The Kenyan coastline is dominated by the fringing coral reef which follows the coast for most of its length and has created a broad sheltered lagoon. There are caves, the remains of ancient coral reefs once submerged by the ocean, as well as beaches of powdery fine sand and sea that is safe and blissfully warm. And just inland from the coast are tropical forests, rich in birds, plants, insects, and small mammals.
The legacy of early traders, merchant ships from the Persian Gulf and Arab peninsula, have left their mark. In the first millennium, Swahili culture was born, a vibrant mix of African and Arabic cultures, seen today particularly in the Lamu archipelago, in its fishing and trading vessels, its food and drink, its music and architecture, even the black buibui gowns of the women.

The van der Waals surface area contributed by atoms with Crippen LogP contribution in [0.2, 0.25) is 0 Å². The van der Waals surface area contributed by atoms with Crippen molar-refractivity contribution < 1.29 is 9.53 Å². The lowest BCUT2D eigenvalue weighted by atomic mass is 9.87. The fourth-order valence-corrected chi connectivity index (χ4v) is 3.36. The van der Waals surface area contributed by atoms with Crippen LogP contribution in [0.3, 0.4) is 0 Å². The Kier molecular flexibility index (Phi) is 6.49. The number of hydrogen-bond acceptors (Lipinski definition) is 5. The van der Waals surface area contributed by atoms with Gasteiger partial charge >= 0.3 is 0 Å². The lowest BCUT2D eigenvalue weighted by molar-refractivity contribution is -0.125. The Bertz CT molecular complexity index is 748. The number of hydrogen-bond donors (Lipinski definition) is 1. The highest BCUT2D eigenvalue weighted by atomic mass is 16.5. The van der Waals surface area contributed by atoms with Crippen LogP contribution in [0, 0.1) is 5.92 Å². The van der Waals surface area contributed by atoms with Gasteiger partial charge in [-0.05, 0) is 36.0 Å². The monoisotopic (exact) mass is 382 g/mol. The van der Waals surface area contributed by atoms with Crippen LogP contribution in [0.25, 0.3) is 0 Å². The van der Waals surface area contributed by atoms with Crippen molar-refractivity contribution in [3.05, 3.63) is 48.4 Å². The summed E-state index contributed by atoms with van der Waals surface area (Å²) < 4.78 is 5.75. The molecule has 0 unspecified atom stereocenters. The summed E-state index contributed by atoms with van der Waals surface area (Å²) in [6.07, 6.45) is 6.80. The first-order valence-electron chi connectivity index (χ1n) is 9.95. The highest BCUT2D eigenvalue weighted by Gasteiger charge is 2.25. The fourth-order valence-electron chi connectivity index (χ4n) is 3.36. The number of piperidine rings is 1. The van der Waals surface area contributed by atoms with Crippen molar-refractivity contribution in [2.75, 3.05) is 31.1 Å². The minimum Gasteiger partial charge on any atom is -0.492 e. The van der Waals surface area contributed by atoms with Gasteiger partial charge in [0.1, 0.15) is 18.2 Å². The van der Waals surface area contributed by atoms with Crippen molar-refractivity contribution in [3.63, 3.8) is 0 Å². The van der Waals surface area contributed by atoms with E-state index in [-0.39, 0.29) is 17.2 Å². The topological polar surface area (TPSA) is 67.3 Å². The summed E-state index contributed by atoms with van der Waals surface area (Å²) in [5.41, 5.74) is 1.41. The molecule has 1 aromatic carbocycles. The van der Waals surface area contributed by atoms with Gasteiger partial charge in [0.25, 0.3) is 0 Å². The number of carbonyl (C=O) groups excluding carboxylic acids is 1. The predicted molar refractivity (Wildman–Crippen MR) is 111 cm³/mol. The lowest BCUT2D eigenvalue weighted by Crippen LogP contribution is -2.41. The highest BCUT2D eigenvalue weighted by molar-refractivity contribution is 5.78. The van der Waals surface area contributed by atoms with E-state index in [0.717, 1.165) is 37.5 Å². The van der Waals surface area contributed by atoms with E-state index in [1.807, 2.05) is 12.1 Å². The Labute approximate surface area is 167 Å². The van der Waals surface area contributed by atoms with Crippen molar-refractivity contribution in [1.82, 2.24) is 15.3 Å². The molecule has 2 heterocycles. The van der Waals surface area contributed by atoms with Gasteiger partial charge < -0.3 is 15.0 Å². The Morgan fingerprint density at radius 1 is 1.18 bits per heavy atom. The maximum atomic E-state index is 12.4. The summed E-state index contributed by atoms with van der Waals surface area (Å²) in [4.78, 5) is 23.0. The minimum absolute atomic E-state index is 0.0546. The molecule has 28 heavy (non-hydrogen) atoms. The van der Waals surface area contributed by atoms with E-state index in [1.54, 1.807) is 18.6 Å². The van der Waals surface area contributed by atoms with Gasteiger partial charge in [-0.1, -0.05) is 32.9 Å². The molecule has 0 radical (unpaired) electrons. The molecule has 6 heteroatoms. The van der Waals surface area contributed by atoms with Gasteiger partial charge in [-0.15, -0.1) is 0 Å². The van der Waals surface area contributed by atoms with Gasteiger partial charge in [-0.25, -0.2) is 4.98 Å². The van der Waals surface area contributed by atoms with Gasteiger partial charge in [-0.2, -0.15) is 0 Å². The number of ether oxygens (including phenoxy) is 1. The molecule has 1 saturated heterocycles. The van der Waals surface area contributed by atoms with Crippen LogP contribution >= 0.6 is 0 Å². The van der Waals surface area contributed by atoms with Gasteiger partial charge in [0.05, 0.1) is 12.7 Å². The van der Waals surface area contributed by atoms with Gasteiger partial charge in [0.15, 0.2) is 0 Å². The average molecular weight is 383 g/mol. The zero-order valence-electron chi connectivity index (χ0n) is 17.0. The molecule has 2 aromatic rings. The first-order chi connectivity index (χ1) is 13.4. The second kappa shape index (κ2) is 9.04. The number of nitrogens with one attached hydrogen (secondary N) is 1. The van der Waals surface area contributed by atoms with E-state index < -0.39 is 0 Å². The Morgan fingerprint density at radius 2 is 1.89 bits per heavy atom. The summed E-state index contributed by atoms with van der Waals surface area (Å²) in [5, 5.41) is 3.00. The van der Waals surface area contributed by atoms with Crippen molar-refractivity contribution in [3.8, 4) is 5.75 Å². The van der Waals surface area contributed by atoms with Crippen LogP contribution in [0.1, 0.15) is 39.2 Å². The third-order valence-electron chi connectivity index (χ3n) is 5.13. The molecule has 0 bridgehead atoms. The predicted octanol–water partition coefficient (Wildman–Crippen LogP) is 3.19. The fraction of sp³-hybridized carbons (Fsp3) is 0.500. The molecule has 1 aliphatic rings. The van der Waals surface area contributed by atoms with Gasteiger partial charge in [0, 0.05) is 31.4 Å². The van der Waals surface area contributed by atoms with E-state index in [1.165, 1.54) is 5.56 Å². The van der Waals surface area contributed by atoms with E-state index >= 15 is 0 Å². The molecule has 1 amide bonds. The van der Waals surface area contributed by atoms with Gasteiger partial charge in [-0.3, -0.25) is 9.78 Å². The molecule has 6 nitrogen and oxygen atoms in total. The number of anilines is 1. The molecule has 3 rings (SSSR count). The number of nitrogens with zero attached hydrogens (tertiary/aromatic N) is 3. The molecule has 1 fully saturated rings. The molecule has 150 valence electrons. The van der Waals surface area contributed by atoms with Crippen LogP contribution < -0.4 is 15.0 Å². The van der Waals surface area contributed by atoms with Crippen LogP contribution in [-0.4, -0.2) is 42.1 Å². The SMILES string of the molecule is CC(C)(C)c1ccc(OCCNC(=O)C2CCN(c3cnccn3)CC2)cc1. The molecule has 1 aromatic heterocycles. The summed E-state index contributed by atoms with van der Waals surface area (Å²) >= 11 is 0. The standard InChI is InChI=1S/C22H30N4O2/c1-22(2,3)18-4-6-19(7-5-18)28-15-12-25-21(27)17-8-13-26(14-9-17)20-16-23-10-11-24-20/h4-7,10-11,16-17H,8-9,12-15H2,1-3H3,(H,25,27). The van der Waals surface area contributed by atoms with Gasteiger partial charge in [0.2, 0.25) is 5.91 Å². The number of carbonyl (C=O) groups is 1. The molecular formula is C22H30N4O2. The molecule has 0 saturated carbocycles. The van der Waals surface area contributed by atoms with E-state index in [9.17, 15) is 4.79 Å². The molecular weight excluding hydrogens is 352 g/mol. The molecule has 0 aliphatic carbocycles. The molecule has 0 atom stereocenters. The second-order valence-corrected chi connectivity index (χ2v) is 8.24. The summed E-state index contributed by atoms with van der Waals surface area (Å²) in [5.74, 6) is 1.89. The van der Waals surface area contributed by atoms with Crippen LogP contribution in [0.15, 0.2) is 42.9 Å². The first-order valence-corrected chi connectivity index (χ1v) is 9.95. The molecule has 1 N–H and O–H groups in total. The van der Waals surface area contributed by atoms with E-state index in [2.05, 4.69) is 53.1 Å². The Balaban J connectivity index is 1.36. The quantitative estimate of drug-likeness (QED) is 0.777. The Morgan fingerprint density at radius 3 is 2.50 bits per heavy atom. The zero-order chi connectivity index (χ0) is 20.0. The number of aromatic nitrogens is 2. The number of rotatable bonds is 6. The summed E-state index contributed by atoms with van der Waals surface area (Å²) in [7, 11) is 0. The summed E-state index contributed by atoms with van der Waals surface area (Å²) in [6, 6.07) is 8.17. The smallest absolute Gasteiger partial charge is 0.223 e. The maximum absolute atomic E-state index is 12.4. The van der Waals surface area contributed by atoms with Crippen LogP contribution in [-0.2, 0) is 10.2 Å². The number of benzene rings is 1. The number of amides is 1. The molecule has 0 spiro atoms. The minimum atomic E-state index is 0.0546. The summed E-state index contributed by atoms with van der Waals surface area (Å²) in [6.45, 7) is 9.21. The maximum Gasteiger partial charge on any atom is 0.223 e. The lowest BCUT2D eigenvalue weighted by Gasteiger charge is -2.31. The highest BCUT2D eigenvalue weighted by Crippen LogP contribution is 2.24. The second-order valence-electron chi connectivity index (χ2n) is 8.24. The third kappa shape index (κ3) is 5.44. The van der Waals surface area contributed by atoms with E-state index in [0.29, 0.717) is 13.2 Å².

While we love the vibrancy you feel exploring Mombasa’s 16th century fort, built by the Portuguese, and the old city alleys and shops we would always recommend that you stay along one of the quieter stretches of sand to the north or south of the city.